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Talented tennis player died after being hit by a train
6:00am Friday 30th May 2014 in News
A TALENTED tennis player searched for suicide sites on his iPad before standing in front of a train at Warrington Bank Quay, an inquest heard.
The family of Peter Cook, aged 69, spoke of their disbelief during the hearing that such a ‘private, dignified man’ could choose to die in such a ‘public way’.
The inquest heard Mr Cook, from Appleton, played tennis to a ‘competitive level’ before suffering a type of stroke three months previously to his death on January 24 this year and was ‘terrified’ of having another.
Doctors said the prognosis was very good for the fit and active pensioner but on the morning he died he told his partner Patricia Jones he thought he ‘would never be the same again’ and could ‘never get back’ to the same standard of tennis.
Miss Jones, who lived with Mr Cook for more than 14 years, said: “Anxiety and depression would come in little waves and wasn’t there at all before the stroke.
“(On the morning of the incident) I thought he was going to the village but before he left the house he put his hand on my shoulder and said he appreciated everything I did.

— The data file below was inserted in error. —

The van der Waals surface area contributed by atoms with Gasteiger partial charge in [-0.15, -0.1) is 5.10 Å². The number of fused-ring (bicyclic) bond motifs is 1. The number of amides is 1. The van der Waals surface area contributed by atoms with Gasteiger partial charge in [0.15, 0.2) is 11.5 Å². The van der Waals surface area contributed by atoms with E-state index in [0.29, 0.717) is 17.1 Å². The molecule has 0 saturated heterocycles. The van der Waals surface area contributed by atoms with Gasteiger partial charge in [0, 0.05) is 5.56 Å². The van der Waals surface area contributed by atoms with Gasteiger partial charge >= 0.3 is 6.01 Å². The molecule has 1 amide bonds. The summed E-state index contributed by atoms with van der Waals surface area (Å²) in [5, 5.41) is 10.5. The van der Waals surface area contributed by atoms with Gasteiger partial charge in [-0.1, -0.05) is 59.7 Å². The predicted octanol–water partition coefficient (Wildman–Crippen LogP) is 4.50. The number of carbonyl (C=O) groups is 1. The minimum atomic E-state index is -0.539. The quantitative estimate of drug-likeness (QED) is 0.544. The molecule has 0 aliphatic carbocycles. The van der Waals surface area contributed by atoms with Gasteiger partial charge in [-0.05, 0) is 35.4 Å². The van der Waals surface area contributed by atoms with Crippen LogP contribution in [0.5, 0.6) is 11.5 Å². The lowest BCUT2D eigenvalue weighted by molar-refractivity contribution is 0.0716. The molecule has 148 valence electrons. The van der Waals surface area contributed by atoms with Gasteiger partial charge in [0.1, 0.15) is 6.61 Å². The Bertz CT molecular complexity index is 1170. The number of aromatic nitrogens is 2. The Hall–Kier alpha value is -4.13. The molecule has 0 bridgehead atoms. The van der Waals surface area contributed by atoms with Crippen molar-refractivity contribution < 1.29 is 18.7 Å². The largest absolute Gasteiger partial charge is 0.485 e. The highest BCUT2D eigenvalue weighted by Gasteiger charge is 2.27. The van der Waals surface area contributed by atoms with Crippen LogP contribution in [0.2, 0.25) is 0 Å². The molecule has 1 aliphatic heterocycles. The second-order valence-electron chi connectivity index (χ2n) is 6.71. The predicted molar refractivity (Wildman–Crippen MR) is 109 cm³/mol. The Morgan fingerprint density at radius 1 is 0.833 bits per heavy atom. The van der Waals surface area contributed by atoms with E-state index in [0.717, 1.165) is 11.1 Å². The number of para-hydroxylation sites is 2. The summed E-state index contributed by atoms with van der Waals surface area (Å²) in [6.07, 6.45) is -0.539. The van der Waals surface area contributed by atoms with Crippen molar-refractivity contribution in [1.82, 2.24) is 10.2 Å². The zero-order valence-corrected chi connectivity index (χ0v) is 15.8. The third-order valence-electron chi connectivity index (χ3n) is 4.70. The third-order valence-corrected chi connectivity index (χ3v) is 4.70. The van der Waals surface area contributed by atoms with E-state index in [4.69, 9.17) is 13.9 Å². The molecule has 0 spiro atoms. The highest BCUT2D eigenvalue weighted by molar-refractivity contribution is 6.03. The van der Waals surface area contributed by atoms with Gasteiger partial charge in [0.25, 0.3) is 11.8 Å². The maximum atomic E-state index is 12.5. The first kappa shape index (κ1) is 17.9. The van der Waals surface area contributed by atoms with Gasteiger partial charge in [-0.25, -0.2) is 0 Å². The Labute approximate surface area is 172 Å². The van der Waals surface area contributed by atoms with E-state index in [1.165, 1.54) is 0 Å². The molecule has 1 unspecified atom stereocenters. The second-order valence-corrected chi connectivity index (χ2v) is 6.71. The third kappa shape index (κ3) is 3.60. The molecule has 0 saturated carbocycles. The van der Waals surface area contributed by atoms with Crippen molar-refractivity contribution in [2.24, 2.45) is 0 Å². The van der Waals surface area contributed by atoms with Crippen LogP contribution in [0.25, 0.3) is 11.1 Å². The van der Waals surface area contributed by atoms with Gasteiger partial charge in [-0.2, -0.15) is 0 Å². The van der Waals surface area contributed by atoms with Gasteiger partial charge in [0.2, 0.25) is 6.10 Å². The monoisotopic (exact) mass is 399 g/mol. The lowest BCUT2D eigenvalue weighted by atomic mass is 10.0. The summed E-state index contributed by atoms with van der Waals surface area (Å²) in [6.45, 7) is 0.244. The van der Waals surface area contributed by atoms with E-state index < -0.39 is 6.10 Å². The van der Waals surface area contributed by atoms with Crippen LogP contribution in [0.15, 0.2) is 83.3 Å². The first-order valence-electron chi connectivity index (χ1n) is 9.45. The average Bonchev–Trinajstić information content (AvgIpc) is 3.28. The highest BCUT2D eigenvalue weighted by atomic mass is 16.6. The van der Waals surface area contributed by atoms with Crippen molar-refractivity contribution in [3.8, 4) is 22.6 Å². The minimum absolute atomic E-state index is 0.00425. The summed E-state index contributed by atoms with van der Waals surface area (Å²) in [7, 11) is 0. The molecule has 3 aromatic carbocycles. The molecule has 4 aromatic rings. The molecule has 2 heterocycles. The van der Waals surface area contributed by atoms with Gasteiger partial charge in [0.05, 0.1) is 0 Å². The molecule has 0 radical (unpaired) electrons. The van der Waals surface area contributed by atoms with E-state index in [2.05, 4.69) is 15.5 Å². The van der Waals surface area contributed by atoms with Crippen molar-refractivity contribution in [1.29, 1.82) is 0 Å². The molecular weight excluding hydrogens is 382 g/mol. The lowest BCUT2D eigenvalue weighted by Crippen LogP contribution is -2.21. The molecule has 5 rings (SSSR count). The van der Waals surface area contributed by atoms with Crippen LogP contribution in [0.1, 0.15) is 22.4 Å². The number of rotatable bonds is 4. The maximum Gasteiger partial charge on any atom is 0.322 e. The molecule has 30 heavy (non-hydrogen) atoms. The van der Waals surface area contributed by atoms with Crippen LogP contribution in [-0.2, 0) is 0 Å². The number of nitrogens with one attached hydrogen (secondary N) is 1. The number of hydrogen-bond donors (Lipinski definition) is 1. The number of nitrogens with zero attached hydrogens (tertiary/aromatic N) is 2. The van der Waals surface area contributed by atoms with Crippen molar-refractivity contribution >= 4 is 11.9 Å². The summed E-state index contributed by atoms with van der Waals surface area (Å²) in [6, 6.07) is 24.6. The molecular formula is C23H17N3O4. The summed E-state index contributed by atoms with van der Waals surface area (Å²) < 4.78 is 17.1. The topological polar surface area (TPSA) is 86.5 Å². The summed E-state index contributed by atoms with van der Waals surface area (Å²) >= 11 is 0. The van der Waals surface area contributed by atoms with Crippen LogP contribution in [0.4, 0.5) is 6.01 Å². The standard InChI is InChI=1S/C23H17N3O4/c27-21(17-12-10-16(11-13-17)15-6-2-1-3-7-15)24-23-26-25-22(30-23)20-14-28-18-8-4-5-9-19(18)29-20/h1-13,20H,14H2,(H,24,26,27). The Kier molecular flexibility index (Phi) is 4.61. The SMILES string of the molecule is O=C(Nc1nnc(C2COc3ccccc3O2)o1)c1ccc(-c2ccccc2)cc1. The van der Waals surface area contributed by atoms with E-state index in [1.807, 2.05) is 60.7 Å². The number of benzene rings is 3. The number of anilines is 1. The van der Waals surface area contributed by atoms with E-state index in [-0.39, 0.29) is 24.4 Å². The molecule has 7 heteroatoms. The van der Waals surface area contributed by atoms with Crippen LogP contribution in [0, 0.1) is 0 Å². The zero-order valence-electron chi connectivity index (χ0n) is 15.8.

“Then he closed the door and I didn’t seem him again.
“I still don’t understand how someone extremely fit and healthy in 14 weeks can then do what he did.”
The retired accountant had visited the train station the day before his death to buy train tickets with Miss Jones for a trip to London that weekend.
Miss Jones’ daughter Alison Sutton said it was the families’ disbelief that led her to check Mr Cook’s browsing history where she found he had visited the Samaritans website and suicide sites with success rates on Boxing Day.
The train driver and other witnesses confirmed Mr Cook’s actions standing in front of the train appeared deliberate and there was no sign he had tripped.
Coroner Alan Moore recorded the conclusion Mr Cook had taken his own life and had died of multiple injuries.
He added: “This case is something of a puzzle as Mr Cook had no past history of mental illness and there was no indication to his friends or family he was planning to take his own life.
“Clearly the stroke was a signifcant event and changed his outlook on life.
“It’s utterly tragic medical evidence shows things were looking good but Mr Cook didn’t share that optimisim.”
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